If you think you've already got focus issues, DON'T get an 18-35 f1.8! Seriously, they can make a monkey out of a good body.

    There are obviously differences in style and technique between us @Pistnbroke because when I tested the D7000 against the D7100 for hi-ISO noise and low light AF using a 50/1.4, I found the D7100 clearly better, but me saying that doesn't mean you aren't right about your gear, settings and venues. All I would suggest is forget the specs, actually try a D610/750 and be sure that it does what you want before you swap out your body for it. Some specs have a habit of being better than reality IME.
    Always learning.
  • IronheartIronheart Posts: 3,017Moderator
    @Pistnbroke, do you have more than one D7100 and are they all acting the same way in low light? I just wonder if you have a bum one. Have you been able to get your hands on a D7200 to see if that may do the trick? I know we flogged this a bit to death on the thread about the AF assist options...
  • funtagraphfuntagraph Posts: 265Member
    If you think you've already got focus issues, DON'T get an 18-35 f1.8! Seriously, they can make a monkey out of a good body.
    A wrong conclusion stays a wrong conclusion even when somebody repeats it 2000 times. ;)

    I understood you have no own experiences with that lens? and the only person you KNOW (and not heard or read about…) is your buddy with his outdated Canon 7D? Yes there were reports about focus problems with certain bodies. Old ones, mostly. A 70D behaved much better, like DPReview found.

    Some people can handle the lens and are able to learn how to focus with it, others may need longer or never get it. I don't think it's worth to make it a personal crusade, especially because you have only limited experience on it.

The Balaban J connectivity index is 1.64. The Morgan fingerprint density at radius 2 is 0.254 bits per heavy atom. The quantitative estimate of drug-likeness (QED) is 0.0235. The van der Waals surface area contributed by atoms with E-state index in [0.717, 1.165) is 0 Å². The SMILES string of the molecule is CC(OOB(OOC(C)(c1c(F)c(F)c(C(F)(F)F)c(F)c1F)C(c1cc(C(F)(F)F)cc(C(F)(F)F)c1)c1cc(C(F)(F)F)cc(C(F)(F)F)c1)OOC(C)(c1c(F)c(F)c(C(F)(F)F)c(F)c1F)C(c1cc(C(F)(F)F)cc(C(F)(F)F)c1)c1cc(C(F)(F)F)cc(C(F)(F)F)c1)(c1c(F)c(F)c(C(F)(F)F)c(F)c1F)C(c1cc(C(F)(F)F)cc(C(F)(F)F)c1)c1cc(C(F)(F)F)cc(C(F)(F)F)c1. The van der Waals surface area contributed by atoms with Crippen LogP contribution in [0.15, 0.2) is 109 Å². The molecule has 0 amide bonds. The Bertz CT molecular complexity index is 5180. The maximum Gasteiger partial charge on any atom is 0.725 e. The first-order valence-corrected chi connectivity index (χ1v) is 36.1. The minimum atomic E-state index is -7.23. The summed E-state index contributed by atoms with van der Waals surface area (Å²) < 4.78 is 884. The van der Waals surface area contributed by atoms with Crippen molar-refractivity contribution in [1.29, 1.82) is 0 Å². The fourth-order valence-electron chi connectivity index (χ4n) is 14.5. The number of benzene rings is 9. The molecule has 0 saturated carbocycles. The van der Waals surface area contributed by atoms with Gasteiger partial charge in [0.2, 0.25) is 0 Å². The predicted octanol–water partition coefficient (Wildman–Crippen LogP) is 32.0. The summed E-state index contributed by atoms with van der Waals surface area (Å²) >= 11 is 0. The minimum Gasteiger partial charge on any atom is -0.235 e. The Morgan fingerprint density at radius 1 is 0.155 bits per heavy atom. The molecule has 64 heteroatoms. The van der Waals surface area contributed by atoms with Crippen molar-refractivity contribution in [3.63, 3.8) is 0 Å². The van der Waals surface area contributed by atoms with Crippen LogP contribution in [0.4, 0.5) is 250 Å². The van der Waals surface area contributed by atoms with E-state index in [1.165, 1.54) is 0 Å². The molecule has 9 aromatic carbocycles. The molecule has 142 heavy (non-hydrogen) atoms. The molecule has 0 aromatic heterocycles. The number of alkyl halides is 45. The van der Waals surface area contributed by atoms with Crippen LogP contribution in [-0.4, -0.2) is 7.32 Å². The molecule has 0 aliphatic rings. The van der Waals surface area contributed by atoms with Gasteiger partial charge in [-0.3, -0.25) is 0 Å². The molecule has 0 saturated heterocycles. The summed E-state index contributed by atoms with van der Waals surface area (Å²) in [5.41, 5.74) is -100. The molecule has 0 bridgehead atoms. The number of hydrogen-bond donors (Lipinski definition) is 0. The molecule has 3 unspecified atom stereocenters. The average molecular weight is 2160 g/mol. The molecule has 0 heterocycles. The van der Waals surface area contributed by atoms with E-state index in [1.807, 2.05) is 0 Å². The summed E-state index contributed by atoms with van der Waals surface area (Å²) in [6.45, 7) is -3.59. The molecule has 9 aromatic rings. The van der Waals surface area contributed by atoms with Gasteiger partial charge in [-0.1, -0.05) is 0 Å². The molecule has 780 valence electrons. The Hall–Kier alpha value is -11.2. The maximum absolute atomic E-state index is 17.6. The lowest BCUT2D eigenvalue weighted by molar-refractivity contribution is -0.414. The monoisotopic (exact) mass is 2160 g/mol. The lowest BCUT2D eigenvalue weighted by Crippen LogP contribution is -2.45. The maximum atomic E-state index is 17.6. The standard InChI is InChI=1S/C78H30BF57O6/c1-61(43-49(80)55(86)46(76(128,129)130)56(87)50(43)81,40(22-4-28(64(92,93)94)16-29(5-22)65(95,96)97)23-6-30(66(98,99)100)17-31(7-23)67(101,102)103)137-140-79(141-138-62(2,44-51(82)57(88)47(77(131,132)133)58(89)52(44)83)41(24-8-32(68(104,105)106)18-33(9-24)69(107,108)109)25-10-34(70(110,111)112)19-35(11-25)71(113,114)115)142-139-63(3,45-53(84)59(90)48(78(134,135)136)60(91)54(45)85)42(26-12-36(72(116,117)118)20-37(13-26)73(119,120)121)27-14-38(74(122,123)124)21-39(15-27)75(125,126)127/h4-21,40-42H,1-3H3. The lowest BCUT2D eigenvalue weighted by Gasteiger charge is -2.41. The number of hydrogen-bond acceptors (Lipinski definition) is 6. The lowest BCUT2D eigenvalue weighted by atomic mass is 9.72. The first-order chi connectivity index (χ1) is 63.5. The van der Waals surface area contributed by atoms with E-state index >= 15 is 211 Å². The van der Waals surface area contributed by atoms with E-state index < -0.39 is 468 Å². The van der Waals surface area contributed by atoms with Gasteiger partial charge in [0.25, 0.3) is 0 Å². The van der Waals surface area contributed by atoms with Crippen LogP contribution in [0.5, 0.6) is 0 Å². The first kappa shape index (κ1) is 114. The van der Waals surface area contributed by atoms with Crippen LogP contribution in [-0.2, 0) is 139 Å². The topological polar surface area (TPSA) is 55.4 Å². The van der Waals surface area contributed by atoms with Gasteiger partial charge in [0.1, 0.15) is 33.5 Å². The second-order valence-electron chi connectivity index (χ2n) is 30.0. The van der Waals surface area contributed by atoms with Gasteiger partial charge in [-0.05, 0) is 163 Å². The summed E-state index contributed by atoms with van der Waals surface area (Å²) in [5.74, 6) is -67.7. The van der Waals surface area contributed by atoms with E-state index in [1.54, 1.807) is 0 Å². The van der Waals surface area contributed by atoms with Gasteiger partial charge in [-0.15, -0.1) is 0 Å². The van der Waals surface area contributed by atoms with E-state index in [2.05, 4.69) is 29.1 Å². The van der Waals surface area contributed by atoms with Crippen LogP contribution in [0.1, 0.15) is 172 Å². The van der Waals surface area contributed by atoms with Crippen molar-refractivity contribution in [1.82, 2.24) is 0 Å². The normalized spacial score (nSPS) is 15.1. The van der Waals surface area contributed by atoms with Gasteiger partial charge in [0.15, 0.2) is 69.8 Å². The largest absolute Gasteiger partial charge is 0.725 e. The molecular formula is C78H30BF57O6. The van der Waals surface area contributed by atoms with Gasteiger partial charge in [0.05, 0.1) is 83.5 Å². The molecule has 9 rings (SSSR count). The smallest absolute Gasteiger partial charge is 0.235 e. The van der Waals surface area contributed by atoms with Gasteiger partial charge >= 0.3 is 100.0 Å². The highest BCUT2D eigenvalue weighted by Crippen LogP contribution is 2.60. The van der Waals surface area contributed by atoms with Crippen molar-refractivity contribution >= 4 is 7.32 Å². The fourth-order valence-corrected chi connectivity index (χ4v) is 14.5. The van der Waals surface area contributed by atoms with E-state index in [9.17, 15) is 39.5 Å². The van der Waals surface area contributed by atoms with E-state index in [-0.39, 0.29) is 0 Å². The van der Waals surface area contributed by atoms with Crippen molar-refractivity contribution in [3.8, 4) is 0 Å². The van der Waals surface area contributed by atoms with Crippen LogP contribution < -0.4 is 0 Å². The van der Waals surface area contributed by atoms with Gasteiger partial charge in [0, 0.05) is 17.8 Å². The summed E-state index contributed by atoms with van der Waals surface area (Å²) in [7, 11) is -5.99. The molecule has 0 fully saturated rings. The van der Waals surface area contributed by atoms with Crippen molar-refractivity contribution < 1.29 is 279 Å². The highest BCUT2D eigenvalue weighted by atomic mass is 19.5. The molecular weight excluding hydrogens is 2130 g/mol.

The topic was about D7000 better AF than D7100 / D7200? How about staying on topic? Instead of raving around? Anyway, limiting the AF by slow lenses might be a bad idea. But I also didn't find a D7100 AF to work wonders, sometimes it did miss - but that was my experience with fast primes on it as well. In some ways I never got attached to it like I did with D7000, I just thought we had a bad start - RAW converter was not ready, shutter pretty loud and in a way sounding cheap (don't beat me, it's only personal taste). I'd prefer the D750 to any of those "new" D7xxx. Pity I can't try my sold 18-35/1.8 with it. I liked it's colors and this incredible sharpness wide open.
  • heartyfisherheartyfisher Posts: 3,108Member
    edited March 2015
    Maybe you can consider the D5500 .. Has the better sensor, expeed4 and the 4800 focus module ..
    When I had a play with it in the store and compared it with the D7100, also in the store, it seemed to focus faster..

    However, I would think the D7100 would focus better in low light.. (from the spec sheet)
    Post edited by heartyfisher on
    Moments of Light - D610 D7K S5pro 70-200f4 18-200 150f2.8 12-24 18-70 35-70f2.8 : C&C very welcome!
    Being a photographer is a lot like being a Christian: Some people look at you funny but do not see the amazing beauty all around them - heartyfisher.

  • manhattanboymanhattanboy Posts: 928Member
    edited March 2015